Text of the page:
14 October 2008

Piscine Kind Of Kinship (rev)

To glibly say that Joe was sort of odd
quite missed the point. Peculiar may have
been applied quite easily – and kind of weird,
I would have been afraid of him were I a child
(if I ever was a meek and mild retiring kid),
avoiding him as if the plague.

But he was good to Mutti, and that
Mutti was so good to me was cause
enough to bear his eccentricity.

He taught me how to fish; oh, a
blissful art it is, and just as Art exists
beyond relationships we were not friends,
instead we shared a piscine kind of kinship,
a sensitivity in which we learned to tie the
special flies that fished with great success
in streams around his home;

we blended with the river banks, cast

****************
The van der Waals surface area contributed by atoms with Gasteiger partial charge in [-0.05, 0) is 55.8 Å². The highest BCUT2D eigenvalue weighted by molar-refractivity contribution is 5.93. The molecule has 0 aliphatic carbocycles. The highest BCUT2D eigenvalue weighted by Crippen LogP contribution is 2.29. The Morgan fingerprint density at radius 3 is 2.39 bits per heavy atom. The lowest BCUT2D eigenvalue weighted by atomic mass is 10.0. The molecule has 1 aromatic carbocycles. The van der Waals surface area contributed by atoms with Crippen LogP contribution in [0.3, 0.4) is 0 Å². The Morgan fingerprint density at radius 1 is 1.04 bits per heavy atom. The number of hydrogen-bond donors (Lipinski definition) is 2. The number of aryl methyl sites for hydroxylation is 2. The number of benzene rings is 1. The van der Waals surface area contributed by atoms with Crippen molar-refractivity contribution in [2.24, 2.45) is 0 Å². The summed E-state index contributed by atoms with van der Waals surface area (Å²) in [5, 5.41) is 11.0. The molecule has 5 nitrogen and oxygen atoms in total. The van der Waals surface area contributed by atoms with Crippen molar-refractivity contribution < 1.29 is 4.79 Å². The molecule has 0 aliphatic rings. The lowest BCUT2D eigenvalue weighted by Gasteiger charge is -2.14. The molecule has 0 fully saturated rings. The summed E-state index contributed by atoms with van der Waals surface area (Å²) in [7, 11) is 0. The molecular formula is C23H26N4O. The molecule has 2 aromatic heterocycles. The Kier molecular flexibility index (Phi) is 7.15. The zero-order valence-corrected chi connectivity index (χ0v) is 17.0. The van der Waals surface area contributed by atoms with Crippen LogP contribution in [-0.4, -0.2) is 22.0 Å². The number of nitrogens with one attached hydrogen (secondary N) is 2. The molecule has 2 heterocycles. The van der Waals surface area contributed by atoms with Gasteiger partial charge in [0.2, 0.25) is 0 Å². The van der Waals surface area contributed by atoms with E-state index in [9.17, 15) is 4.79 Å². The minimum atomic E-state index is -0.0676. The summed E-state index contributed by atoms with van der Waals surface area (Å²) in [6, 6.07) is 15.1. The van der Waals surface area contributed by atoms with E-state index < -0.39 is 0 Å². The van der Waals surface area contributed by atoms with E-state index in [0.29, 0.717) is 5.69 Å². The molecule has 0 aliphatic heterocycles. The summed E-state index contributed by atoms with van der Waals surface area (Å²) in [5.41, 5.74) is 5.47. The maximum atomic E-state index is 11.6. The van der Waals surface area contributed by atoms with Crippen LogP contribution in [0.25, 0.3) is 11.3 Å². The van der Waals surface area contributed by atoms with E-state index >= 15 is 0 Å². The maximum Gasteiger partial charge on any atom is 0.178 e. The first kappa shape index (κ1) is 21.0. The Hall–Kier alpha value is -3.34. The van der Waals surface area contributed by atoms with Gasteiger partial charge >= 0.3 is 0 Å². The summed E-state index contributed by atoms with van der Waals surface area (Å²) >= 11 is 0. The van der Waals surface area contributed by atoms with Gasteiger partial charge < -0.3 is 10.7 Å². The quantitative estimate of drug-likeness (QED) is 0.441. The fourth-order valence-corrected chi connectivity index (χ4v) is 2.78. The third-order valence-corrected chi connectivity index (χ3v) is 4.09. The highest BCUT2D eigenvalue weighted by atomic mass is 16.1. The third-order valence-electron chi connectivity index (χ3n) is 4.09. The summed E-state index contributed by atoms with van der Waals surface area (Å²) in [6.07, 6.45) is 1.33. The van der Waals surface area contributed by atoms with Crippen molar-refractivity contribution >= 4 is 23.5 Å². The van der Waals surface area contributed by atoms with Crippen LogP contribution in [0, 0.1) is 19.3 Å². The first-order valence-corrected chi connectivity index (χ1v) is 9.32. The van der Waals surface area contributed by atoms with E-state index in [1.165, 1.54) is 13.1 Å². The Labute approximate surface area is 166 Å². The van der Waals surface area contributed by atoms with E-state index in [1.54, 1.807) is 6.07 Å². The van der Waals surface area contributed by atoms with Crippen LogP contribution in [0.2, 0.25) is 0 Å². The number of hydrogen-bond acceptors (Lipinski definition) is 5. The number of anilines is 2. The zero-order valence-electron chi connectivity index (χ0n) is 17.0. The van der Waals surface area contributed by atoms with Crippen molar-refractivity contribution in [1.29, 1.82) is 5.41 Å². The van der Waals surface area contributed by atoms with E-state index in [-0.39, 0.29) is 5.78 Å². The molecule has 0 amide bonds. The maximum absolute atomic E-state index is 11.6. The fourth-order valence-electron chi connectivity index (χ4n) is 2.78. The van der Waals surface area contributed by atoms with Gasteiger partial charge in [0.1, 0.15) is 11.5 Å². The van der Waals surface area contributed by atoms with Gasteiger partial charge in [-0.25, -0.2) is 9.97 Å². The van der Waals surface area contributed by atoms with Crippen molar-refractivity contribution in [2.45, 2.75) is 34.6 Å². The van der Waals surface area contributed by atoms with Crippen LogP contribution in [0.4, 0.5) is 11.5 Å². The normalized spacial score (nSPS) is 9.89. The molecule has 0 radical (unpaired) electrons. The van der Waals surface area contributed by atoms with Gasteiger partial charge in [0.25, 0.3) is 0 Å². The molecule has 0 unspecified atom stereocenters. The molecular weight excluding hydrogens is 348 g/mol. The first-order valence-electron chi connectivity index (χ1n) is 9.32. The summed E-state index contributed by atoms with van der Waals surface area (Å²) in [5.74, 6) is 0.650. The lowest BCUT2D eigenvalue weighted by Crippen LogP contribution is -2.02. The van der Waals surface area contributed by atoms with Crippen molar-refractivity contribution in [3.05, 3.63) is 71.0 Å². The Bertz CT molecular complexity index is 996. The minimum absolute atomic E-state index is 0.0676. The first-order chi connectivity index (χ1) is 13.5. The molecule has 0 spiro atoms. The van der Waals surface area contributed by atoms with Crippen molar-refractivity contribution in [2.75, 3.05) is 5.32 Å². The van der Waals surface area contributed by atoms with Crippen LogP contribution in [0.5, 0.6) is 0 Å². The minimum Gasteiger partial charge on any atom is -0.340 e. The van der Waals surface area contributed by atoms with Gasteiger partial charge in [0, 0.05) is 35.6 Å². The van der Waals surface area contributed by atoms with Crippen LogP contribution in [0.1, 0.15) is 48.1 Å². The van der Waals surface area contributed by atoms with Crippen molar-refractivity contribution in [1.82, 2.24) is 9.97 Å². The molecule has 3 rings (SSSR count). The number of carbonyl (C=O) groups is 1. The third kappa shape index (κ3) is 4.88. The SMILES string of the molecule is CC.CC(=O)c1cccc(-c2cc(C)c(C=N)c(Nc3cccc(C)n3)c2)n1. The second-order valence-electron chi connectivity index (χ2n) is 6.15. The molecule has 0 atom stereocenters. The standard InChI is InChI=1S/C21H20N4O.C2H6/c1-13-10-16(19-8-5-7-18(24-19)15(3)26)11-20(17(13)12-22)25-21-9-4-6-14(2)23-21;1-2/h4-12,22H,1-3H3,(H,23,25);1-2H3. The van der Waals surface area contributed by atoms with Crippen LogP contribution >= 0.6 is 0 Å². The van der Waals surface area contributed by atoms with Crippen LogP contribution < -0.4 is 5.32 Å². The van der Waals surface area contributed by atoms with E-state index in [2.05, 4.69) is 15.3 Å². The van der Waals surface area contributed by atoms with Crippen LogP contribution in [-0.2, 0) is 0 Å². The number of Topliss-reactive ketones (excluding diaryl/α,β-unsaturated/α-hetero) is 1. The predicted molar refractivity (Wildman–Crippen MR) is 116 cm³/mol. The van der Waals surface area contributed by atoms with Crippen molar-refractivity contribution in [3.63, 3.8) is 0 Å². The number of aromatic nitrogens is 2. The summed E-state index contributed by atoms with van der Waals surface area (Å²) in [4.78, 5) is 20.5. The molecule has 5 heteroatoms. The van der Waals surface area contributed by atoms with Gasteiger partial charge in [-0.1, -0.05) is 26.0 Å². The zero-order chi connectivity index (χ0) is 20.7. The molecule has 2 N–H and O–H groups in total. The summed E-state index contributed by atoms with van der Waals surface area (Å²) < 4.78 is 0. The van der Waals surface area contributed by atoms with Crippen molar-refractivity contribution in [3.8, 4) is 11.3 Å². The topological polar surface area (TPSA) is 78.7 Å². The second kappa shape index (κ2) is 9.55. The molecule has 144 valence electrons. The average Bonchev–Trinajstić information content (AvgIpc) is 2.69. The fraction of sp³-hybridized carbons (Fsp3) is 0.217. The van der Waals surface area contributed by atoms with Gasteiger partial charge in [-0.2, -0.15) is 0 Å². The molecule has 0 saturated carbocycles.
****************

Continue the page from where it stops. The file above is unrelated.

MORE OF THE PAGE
our lines in rhythmic, trance-like ballet dance
that looped and swirled in gently rippled peace,
rarely spoke, we had no need,
we always knew which piece of water each
of us disposed.

We drove the many miles to fabled Lakes
and fished in legendary tarns and breaks,
watched each other’s backs in places
anglers have a wont to go.

On the river I would know within
an inch where Joe would be, studied
his impressive ease of cast, his reach,
retrieve, the placing of the fly, the
gentle rise of rod to set the hook;

it took me many years to even part
achieve his awesome symmetry. I
should, with true humility, mention
I was never near as good.
© 2005, I.D. Carswell